Investigators looking for links tying the jet part found on France’s Reunion island to Malaysia Airlines’ doomed Flight 370 have homed in on a crucial clue: evidence that the piece had once been repaired.
Now they’re trying to match that fix on the so-called flaperon to the carrier’s maintenance records, said a person familiar with the probe who wasn’t authorized to speak publicly. The part also is stamped with a date consistent with the production of the Boeing Co. 777, the person said.
The evidence will be critical in determining once and for all whether the Indian Ocean flotsam came from the missing plane. Proving a connection to Flight 370 is an important symbolic first step in solving one of the greatest mysteries in aviation history, and raises hopes that other debris may surface almost 17 months after the jet vanished with 239 people on board.
The working assumption is still that the wing part came from MH370 because it’s a 777 component and there are no other missing jets of that type. But taken together, the strengths and gaps in the circumstantial findings show why early pronouncements varied so widely after investigators in France began examining the wreckage.
Malaysian Prime Minister Najib Razak on Thursday declared the piece “conclusively” tied to the jet while a French prosecutor said authorities were working only on a “strong presumption” that it came from MH370, which vanished en route to Beijing from Kuala Lumpur in March 2014.
On Friday, Malaysian Transport Minister Liow Tiong Lai downplayed any discrepancy between the comments from Najib and the Paris prosecutor. Australian Foreign Minister Julie Bishop also stopped short of Najib’s certitude Thursday, describing only a “high probability” the flaperon came from MH370.
In an interview in Kuala Lumpur, Liow said Najib’s statement runs “parallel” to the French prosecutor’s, “and it’s not contradicting.”
He also said any decision on expanding the search zone for the missing plane would be left up to experts from Australia’s Joint Agency Coordination Centre. Australia has led a search of nearly 60,000 square kilometers (23,000 square miles) of seabed off its southwest coast, some 3,800 kilometers (2,400 miles) from where the flaperon was found on Reunion.
In a statement posted late Thursday on the French Defense Ministry website, France said it would deploy planes, helicopters, boats and foot patrols to search for additional debris on Reunion and in surrounding waters.
Malaysia’s Liow said Thursday that more debris resembling airplane parts had been found on Reunion and would be sent to France for testing. The items included materials from seat cushions and window panes, he said.
The July 29 discovery of the flaperon on Reunion doesn’t pinpoint where MH370 took its fatal plunge -- or indicate why the plane strayed so far from its intended route.
Based on the aircraft’s errant course and the way communications equipment on board was disabled, investigators suspect the wide-body 777 was intentionally steered to one of the most remote regions on earth.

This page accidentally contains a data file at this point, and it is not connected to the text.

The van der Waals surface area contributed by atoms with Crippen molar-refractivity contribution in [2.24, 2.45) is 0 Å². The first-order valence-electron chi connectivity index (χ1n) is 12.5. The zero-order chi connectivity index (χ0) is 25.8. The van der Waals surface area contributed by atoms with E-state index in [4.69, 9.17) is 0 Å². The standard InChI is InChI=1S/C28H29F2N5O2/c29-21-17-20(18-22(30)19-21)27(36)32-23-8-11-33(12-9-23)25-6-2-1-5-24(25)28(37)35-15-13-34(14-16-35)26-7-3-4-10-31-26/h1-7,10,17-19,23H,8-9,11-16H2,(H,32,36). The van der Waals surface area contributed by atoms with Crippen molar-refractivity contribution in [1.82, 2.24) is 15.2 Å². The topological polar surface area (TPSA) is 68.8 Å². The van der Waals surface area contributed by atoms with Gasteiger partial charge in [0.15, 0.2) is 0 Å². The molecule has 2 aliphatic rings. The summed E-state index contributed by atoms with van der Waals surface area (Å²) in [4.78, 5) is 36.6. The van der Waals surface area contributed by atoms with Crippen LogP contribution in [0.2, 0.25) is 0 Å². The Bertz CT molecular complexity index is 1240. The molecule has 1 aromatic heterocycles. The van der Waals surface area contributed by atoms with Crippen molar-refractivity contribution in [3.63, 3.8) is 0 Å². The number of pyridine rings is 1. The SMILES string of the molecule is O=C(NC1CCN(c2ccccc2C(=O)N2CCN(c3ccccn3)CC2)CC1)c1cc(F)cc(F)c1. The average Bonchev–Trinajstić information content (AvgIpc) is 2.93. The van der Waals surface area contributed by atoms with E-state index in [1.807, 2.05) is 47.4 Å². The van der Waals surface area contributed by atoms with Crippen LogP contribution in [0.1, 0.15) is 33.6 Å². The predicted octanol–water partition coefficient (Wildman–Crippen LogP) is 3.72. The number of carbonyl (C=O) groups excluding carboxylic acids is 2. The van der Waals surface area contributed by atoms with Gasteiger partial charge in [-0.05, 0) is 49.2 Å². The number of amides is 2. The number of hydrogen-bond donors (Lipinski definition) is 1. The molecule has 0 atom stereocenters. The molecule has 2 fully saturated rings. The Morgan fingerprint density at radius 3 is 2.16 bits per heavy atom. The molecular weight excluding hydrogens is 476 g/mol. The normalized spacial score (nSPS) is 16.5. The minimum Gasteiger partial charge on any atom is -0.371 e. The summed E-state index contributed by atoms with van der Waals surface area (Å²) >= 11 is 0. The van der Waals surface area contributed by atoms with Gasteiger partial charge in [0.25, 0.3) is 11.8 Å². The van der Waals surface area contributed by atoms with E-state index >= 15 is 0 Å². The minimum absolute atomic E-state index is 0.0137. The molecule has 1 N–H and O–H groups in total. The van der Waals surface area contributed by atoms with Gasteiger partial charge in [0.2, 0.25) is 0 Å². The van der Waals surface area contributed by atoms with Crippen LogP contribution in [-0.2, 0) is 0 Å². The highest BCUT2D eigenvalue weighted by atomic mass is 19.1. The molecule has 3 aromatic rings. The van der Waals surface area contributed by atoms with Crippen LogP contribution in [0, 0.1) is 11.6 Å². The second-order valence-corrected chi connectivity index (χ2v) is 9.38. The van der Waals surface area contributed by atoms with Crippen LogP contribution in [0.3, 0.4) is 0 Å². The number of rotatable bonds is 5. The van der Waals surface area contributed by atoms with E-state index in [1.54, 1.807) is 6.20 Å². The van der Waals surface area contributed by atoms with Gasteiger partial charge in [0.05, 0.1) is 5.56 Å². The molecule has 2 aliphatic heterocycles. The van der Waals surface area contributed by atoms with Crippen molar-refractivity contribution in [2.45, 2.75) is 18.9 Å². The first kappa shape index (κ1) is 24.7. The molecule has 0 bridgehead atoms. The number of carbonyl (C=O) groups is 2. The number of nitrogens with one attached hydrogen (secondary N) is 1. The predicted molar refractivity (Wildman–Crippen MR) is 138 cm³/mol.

The inquiry is the longest search for a modern commercial jet, involving French judicial authorities and the Malaysian government, as well as aviation accident investigators from the U.S., Australia and France. Specialists from Chicago-based Boeing also are participating.
On Friday, several dozen relatives of the MH370 victims walked out of a meeting with Malaysia Airlines in Beijing when they weren’t allowed to bring media into the room. They also were unhappy that nobody from the Malaysian government had attended.
“I never knew that a company could take the place of a country,” said Jiang Hui, whose mother was on Flight 370.
The relatives then moved to the Malaysian embassy in downtown Beijing, where they sat in rows holding placards protesting the government’s handling of the tragedy. There was a brief scuffle as one elderly man tried to breach a police cordon blocking the road. Tears flowed as some female relatives knelt and begged for the return of their relatives.
In France, meanwhile, the examination continued seeking definitive evidence tying the flaperon to the vanished plane.
The person familiar with the investigation said a data plate on the flaperon was missing when investigators first examined it in France on Wednesday, making a firm identification more difficult. Separately, Malaysia’s Liow said a maintenance seal on the wing part matched Malaysia Airlines’ records.
The flaperon was manufactured by EADS CASA Espacio LS, a Madrid-based aircraft company that is now a division of Airbus Group SE, another person familiar with the probe said. Investigators are turning to the company for help in the examination of the piece.
E-mails seeking comment from Airbus weren’t immediately returned.
A bore scope was inserted into the flaperon Thursday to examine the interior in search of definitive markings, the person said. None were found. The scope provided video images without having to take the flaperon apart or damage it.